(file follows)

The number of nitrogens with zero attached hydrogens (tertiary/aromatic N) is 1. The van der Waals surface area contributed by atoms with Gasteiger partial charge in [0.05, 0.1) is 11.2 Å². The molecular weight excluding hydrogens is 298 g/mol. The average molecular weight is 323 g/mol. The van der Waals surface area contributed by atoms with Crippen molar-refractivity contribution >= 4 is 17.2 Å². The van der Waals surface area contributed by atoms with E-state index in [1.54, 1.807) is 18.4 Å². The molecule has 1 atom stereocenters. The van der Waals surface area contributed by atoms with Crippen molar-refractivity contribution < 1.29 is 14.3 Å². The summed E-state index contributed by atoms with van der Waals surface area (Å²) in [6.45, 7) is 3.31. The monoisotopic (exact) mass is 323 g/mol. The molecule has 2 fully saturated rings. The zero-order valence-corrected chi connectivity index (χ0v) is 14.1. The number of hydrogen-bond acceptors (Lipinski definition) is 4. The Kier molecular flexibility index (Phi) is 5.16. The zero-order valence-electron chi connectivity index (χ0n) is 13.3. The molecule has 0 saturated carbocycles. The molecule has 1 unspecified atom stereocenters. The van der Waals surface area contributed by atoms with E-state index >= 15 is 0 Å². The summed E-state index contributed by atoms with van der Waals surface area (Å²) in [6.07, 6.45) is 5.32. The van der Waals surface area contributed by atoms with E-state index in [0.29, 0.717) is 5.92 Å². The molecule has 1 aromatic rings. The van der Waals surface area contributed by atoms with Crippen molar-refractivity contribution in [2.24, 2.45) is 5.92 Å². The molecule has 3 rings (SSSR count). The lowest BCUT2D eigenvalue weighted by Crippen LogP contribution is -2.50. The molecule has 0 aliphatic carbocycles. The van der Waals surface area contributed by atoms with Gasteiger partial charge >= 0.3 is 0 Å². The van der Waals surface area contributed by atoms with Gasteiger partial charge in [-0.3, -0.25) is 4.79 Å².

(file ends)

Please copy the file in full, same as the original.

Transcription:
The number of nitrogens with zero attached hydrogens (tertiary/aromatic N) is 1. The van der Waals surface area contributed by atoms with Gasteiger partial charge in [0.05, 0.1) is 11.2 Å². The molecular weight excluding hydrogens is 298 g/mol. The average molecular weight is 323 g/mol. The van der Waals surface area contributed by atoms with Crippen molar-refractivity contribution >= 4 is 17.2 Å². The van der Waals surface area contributed by atoms with E-state index in [1.54, 1.807) is 18.4 Å². The molecule has 1 atom stereocenters. The van der Waals surface area contributed by atoms with Crippen molar-refractivity contribution < 1.29 is 14.3 Å². The summed E-state index contributed by atoms with van der Waals surface area (Å²) in [6.45, 7) is 3.31. The monoisotopic (exact) mass is 323 g/mol. The molecule has 2 fully saturated rings. The zero-order valence-corrected chi connectivity index (χ0v) is 14.1. The number of hydrogen-bond acceptors (Lipinski definition) is 4. The Kier molecular flexibility index (Phi) is 5.16. The zero-order valence-electron chi connectivity index (χ0n) is 13.3. The molecule has 0 saturated carbocycles. The molecule has 1 unspecified atom stereocenters. The van der Waals surface area contributed by atoms with E-state index >= 15 is 0 Å². The summed E-state index contributed by atoms with van der Waals surface area (Å²) in [6.07, 6.45) is 5.32. The van der Waals surface area contributed by atoms with E-state index in [0.29, 0.717) is 5.92 Å². The molecule has 1 aromatic rings. The van der Waals surface area contributed by atoms with Crippen molar-refractivity contribution in [2.24, 2.45) is 5.92 Å². The molecule has 3 rings (SSSR count). The lowest BCUT2D eigenvalue weighted by Crippen LogP contribution is -2.50. The molecule has 0 aliphatic carbocycles. The van der Waals surface area contributed by atoms with Gasteiger partial charge >= 0.3 is 0 Å². The van der Waals surface area contributed by atoms with Gasteiger partial charge in [-0.3, -0.25) is 4.79 Å².